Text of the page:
Press Room

Mountain Erosion May Add Carbon Dioxide to Atmosphere

Scientists have long known that steep mountain ranges can draw carbon dioxide (CO2) out of the atmosphere—as erosion exposes new rock, it also starts a chemical reaction between minerals on hill slopes and CO2 in the air, “weathering” the rock and using CO2 to produce carbonate minerals like calcite.

WHOI Among First Funding Recipients of The Audacious Project

What if we explored the ocean’s vast twilight zone, teeming with undiscovered life?  Today, the Woods Hole Oceanographic Institution (WHOI) was awarded $35 million—the largest philanthropic gift in the Institution’s history—to do just that. The award comes from The Audacious Project, a bold new philanthropic collaboration housed at TED to fund critical ideas that have potential to create massive, global change.

Atlantic Ocean Circulation at Weakest Point in 1,600 years

New research led by University College London (UCL) and Woods Hole Oceanographic Institution (WHOI) provides evidence that a key cog in the global ocean circulation system hasn’t been running at peak strength since the mid-1800s and is currently at its weakest point in the past 1,600 years. If the system continues to weaken, it could disrupt weather patterns from the United States and Europe to the African Sahel, and cause more rapid increase in sea level on the U.S. East Coast.

School Vacation Week Activities in Woods Hole

Stop by to learn about science and engineering at WHOI through videos and interactive exhibits. Drop by for special school vacation activities.

Penguins Go Through the Flow

Colonies of breeding king penguins behave much like particles in liquids do, according to new study by the Woods Hole Oceanographic Institution (WHOI) and international colleagues. This "liquid " organization and structure enables breeding colonies to protect themselves against predators while also keeping members together.

Human-Engineered Changes on Mississippi River Increased Extreme Floods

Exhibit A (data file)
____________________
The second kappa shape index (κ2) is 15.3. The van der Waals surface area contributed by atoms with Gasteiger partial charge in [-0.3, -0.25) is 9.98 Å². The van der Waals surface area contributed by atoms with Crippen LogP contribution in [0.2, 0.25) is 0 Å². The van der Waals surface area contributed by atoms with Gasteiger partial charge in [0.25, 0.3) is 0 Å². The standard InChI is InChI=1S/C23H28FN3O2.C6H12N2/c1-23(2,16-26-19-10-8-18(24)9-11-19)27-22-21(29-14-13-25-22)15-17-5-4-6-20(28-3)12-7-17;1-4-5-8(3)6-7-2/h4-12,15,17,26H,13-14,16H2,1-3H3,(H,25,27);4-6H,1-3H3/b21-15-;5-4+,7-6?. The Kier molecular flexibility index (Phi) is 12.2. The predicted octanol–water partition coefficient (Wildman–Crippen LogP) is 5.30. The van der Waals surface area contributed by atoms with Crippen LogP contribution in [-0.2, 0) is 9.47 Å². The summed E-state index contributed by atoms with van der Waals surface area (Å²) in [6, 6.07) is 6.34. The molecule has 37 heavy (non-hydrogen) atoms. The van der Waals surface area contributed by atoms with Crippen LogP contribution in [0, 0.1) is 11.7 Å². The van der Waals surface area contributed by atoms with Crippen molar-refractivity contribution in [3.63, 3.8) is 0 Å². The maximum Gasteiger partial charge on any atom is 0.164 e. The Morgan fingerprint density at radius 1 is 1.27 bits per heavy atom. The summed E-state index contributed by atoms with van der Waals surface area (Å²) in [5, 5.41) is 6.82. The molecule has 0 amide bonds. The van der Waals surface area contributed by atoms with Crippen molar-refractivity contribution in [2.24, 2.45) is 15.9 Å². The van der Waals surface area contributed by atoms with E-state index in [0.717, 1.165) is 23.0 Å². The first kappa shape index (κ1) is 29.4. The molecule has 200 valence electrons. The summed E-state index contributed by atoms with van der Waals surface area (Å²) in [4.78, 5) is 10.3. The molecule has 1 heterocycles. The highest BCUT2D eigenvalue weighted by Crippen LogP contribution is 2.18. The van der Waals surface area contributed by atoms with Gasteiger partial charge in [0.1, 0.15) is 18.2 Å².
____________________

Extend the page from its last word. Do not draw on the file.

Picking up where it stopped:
Over the last century, many of the world’s major rivers have been modified for the purposes of flood control, power generation, and commercial navigation. A new study out of Woods Hole Oceanographic Institution suggests that engineering modifications to the Mississippi River interact with the  have increased the risk of extreme floods to unprecedented levels.

Woods Hole Sea Grant Awards Funds to Six New Coastal Projects

The Woods Hole Sea Grant program has awarded researchers from WHOI and other Massachusetts academic organizations funds for new projects, representing a total anticipated investment of nearly $1.5 million.

Previously Unknown "Supercolony" of Adelie Penguins Discovered in Antarctica

In a paper released on March 2nd in the journal Scientific Reports, the scientists announced the discovery of a previously unknown "supercolony" of more than 1,500,000 Adélie Penguins in the Danger Islands, a chain of remote, rocky islands off of the Antarctic Peninsula’s northern tip.

Where Fresh is Cool in Bay of Bengal

Each summer, the South Asian monsoon transforms parts of India from semi-arid into lush green lands able to support farming. The annual infusion of rainfall and resulting runoff into the Ganges, Brahmaputra, and other rivers in the region also has a very different, but no less dramatic, impact on the Bay of Bengal in the northeast Indian Ocean.

Rare Find from the Deep Sea

For the first time ever, a team of international researchers were given the rare opportunity to observe and film a dumbo octopus—measuring just a few centimeters—hatching from its egg during an expedition to explore a chain of underwater mountains off the U.S. East Coast in 2005. Their findings were published Feb. 19, 2018, in the journal Current Biology.

Monitoring Bacteria on Whale Skin

Just like with humans, the skin on marine mammals serves as an important line of defense against pathogens in their environment. A new study sheds light on the skin microbiome—a group of microorganisms that live on skin—in healthy humpback whales, which could aid in future efforts to monitor their health.

WHOI Spins Off Local Technology Start-up

Woods Hole Oceanographic Institution (WHOI) is selling its controlling interest in EOM Offshore, a mooring systems company based on technology developed by engineers at WHOI. The company was founded as a start-up in 2010 to commercialize highly stretchable, fatigue-resistant hoses to transmit power and data to and from undersea sensors.

WHOI Center for Marine Robotics Receives NextGEN Award

The Center for Marine Robotics at Woods Hole Oceanographic Institution (WHOI) was chosen to receive a NextGEN award by the Massachusetts TechHUB Caucus.

Scientists Pinpoint How Ocean Acidification Weakens Coral Skeletons

The rising acidity of the oceans threatens coral reefs by making it harder for corals to build their skeletons. A new study identifies the details of how ocean acidification affects coral skeletons, allowing scientists to predict more precisely where corals will be more vulnerable.

Feeling the Heat in the NW Atlantic

Rising temperatures along the bottom of the Atlantic Ocean will force American lobsters (H. americanus) farther offshore and into more northern waters, according to a new study led by researchers at the Woods Hole Oceanographic Institution (WHOI).

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